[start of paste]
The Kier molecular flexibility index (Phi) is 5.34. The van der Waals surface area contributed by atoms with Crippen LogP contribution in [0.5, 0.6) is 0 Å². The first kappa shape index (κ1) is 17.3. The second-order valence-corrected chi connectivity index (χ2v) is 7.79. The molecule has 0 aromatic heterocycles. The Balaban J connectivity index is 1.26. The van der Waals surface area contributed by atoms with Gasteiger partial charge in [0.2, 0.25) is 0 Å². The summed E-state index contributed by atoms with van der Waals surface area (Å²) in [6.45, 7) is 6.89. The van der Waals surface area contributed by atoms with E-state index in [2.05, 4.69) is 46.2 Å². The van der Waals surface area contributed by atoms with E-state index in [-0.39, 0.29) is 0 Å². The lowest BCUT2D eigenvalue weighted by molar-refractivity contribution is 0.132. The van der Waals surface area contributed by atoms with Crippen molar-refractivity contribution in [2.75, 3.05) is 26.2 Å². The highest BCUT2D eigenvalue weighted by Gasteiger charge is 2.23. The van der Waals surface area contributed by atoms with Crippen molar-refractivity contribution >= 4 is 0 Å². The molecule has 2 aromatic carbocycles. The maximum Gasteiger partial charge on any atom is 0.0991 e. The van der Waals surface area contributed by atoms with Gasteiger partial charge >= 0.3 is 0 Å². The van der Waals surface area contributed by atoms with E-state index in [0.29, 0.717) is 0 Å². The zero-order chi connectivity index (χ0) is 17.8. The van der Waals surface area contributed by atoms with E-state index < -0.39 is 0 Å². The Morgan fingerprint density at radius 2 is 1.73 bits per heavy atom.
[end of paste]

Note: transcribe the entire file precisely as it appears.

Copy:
The Kier molecular flexibility index (Phi) is 5.34. The van der Waals surface area contributed by atoms with Crippen LogP contribution in [0.5, 0.6) is 0 Å². The first kappa shape index (κ1) is 17.3. The second-order valence-corrected chi connectivity index (χ2v) is 7.79. The molecule has 0 aromatic heterocycles. The Balaban J connectivity index is 1.26. The van der Waals surface area contributed by atoms with Gasteiger partial charge in [0.2, 0.25) is 0 Å². The summed E-state index contributed by atoms with van der Waals surface area (Å²) in [6.45, 7) is 6.89. The van der Waals surface area contributed by atoms with E-state index in [2.05, 4.69) is 46.2 Å². The van der Waals surface area contributed by atoms with E-state index in [-0.39, 0.29) is 0 Å². The lowest BCUT2D eigenvalue weighted by molar-refractivity contribution is 0.132. The van der Waals surface area contributed by atoms with Crippen molar-refractivity contribution in [2.75, 3.05) is 26.2 Å². The highest BCUT2D eigenvalue weighted by Gasteiger charge is 2.23. The van der Waals surface area contributed by atoms with Crippen molar-refractivity contribution >= 4 is 0 Å². The molecule has 2 aromatic carbocycles. The maximum Gasteiger partial charge on any atom is 0.0991 e. The van der Waals surface area contributed by atoms with Gasteiger partial charge >= 0.3 is 0 Å². The van der Waals surface area contributed by atoms with E-state index in [0.29, 0.717) is 0 Å². The zero-order chi connectivity index (χ0) is 17.8. The van der Waals surface area contributed by atoms with E-state index < -0.39 is 0 Å². The Morgan fingerprint density at radius 2 is 1.73 bits per heavy atom.